Experts welcome resumption of “Rome Talks” with skepticism

By Aweye Teddy Onam

Political analysts and civil society activists have welcomed the return to Rome peace talk of the South Sudan government with non-signatory parties and holdout opposition groups saying the process is necessary to silence the guns as well as end the sufferings of South Sudanese, but they remain doubtful on the positive outcome of the anticipated talks.

The Rome peace process was initiated by the Sant’Egidio catholic community, and the negotiations started in 2019 between the government, and holdout groups with the ceasefire agreement reached in 2020. But that did not stop the violence or conflicts from raging in the country.

Lily Adhieu Martin Manyiel, press secretary in the office of the president confirmed to No. 1 Citizen Daily Newspaper that the government delegation has received the invitation, and the peace talk will start at the end of this month.

“Yes the talk will start on the 20th to the 25th of March 2023”, Lily confirmed in an interview with this paper.

Welcomed talks

Meanwhile, James Boboya, a policy and political analyst, at the Institute of Social Policy and Research said the resumption of the Rome talks is good news for South Sudan and its international partners.

“Any discussion about peace in South Sudan is good news to every South Sudanese and good news to the international community, [and] regional aspect. And any discussion of the Rome peace talk is something that many of the South Sudanese citizens appear to be happy about and this has been long overdue”, said Boboya.

“People are suffering in South Sudan… to silence the guns, the long peace initiative becomes more valuable to that process”, he added.

Pope Francis in 2019, hosted a religious retreat where he kissed the feet of President Kiir, First Vice President Riek Machar, and Vice President Rebeca Nyandenf De Mabior. And he reminded them of unity, reconciliation, and peace in South Sudan.

Edmund Yakani, the Executive Director for Community Empowerment for Progress Organization, has also welcomed the move but urged the parties to the Rome peace talk to adhere to political will and produce good outcomes from the talks.

“I welcome the resumption and I wish that those who will be engaged in the Rome peace talk should demonstrate political maturity. They should return [with] tangible results because we are tried for the last 2 to 3 years. They are always going there and they produce no result” Yakani told No. 1 Citizen Daily Newspaper.

In 2022, president Kiir suspended government participation in the Rome peace talks and accused the holdout groups of buying time while preparing to launch a military offensive against the government.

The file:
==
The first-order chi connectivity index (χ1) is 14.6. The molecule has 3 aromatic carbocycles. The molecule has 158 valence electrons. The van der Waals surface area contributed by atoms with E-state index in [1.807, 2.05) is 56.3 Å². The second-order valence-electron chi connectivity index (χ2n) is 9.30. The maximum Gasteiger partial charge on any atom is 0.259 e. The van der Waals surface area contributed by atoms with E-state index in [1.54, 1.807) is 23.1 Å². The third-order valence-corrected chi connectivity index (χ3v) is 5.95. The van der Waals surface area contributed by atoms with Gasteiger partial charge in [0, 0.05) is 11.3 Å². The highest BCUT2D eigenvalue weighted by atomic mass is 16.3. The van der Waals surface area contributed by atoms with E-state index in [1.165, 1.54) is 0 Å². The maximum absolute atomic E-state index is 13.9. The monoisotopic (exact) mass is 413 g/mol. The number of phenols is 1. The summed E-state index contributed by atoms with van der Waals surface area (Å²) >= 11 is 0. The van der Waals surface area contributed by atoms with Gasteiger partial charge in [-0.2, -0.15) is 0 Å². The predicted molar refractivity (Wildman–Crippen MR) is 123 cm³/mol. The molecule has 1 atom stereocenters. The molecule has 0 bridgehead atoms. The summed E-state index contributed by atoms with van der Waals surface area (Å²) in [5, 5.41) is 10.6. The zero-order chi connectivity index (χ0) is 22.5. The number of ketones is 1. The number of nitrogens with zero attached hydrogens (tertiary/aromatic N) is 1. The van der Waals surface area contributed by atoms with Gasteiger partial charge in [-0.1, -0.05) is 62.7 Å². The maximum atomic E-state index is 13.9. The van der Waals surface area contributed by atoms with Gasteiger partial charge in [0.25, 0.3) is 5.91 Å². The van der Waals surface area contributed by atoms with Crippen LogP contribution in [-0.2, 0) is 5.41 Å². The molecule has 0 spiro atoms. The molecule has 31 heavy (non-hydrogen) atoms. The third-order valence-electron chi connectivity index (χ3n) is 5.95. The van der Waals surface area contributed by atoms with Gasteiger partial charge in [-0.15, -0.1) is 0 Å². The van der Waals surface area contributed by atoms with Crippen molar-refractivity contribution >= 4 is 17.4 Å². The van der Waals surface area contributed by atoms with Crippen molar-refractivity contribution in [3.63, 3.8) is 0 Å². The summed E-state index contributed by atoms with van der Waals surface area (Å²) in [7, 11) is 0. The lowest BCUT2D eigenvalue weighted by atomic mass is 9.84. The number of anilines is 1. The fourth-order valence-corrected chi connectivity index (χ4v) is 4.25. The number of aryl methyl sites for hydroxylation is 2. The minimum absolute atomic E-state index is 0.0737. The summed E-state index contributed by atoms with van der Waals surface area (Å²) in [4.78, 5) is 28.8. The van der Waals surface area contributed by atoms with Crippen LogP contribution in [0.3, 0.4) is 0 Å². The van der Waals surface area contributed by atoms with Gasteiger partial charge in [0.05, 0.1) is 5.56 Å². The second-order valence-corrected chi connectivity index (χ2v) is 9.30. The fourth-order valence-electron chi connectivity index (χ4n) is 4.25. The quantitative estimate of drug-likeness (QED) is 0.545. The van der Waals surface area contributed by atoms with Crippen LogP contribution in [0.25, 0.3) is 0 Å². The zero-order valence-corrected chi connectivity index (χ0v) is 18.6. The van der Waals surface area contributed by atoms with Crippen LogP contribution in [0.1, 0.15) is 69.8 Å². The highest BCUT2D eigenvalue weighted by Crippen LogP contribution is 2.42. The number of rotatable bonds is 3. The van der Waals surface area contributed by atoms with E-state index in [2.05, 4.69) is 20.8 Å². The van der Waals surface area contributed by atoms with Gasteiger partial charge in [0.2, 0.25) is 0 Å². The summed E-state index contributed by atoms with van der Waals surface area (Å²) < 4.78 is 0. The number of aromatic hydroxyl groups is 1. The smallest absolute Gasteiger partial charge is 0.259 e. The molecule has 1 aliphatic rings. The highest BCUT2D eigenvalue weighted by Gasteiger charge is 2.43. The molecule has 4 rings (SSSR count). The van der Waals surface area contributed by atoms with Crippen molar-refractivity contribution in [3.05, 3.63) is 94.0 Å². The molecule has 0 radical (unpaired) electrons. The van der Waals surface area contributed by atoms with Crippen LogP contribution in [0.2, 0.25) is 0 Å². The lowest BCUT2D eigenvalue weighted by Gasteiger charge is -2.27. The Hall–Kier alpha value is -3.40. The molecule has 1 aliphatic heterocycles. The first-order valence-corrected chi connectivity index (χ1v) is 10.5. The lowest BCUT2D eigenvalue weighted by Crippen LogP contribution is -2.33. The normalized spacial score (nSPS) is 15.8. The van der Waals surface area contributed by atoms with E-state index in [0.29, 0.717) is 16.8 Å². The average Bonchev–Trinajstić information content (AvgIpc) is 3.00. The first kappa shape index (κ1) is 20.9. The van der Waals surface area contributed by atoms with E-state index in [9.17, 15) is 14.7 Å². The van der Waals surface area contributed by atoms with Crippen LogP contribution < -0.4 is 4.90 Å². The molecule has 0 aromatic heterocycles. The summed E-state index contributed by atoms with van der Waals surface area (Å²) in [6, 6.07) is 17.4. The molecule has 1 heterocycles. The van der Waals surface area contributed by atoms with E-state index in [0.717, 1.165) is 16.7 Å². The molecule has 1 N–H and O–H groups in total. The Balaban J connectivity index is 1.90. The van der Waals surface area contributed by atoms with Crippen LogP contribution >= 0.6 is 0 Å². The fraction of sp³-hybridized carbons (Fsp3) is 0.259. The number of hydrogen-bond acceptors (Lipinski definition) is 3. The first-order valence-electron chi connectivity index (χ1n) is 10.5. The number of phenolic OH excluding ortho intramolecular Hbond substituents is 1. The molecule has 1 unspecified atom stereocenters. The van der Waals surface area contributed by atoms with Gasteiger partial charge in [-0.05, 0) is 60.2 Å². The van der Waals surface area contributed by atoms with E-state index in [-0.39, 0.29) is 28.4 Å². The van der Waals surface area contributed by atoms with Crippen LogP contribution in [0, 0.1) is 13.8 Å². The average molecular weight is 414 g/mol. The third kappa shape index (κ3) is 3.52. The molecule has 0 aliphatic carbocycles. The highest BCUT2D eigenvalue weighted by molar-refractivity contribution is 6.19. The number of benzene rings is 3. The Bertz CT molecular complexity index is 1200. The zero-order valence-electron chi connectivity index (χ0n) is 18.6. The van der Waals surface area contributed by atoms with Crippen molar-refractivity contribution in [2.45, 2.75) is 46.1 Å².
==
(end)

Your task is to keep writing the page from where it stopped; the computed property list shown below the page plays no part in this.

The president decided to suspend talks came in the wake of an ambush in 2021 that took place along the Juba-Nimule highway which claimed the lives of two catholic nuns Regina Roba, and Mary Abbud when they were returning from Loa catholic Parish upon the celebration of the 100th church’s anniversary.

However, the government lifted the suspension and pronounced the resumption of the Rome peace talks amid the visit of Pope Francis in February earlier this year, where he renewed calls for peace and reconciliation among South Sudanese.

The Pope met with South Sudanese government leaders, religious leaders, and Internally Displaced Persons and preached the message of peace.

Shadowed outcome

Meanwhile, the policy expert James Boboya is sceptical of the Rome peace result saying the process should be well handled and inclusive in order to be legitimate.

“I am not optimistic when it comes to the peace outcome….so what needs to happen is that such peace processes need to be well discussed, it must be inclusive, must be participatory, [and] consultative to yield legitimacy from both sides, the government and the [holdout] groups,” he said.

Also, activist Edmund Yakani observed that the lack of political will by the parties risks the peace talks from getting any breakthrough and that is unacceptable.

“Obviously if they fail to demonstrate political maturity there will be no breakthrough because lack of will is a sign of lack of political maturity and turn [the] peace talk as a political tourism which we don’t want” he echoed.

According to a media report, South Sudan United Front led by Gen. Paul Malong Awan has also received an invitation to participate in the resumption of the Rome peace talk.

“We have been invited to the talks. The agenda of the talks are with the government side. So we will listen to them first because we already have our agenda. All of us in the opposition coalition will attend the talks,” Gen. Paul Malong was quoted as saying by Radio Tamazuj on Tuesday.

The parties to the Rome peace talk are the National Salvation Front led by Thomas Cirilo, the Real SPLM of Pagan Amum, and the South Sudan United Front led by Gen. Paul Malong Awan. 

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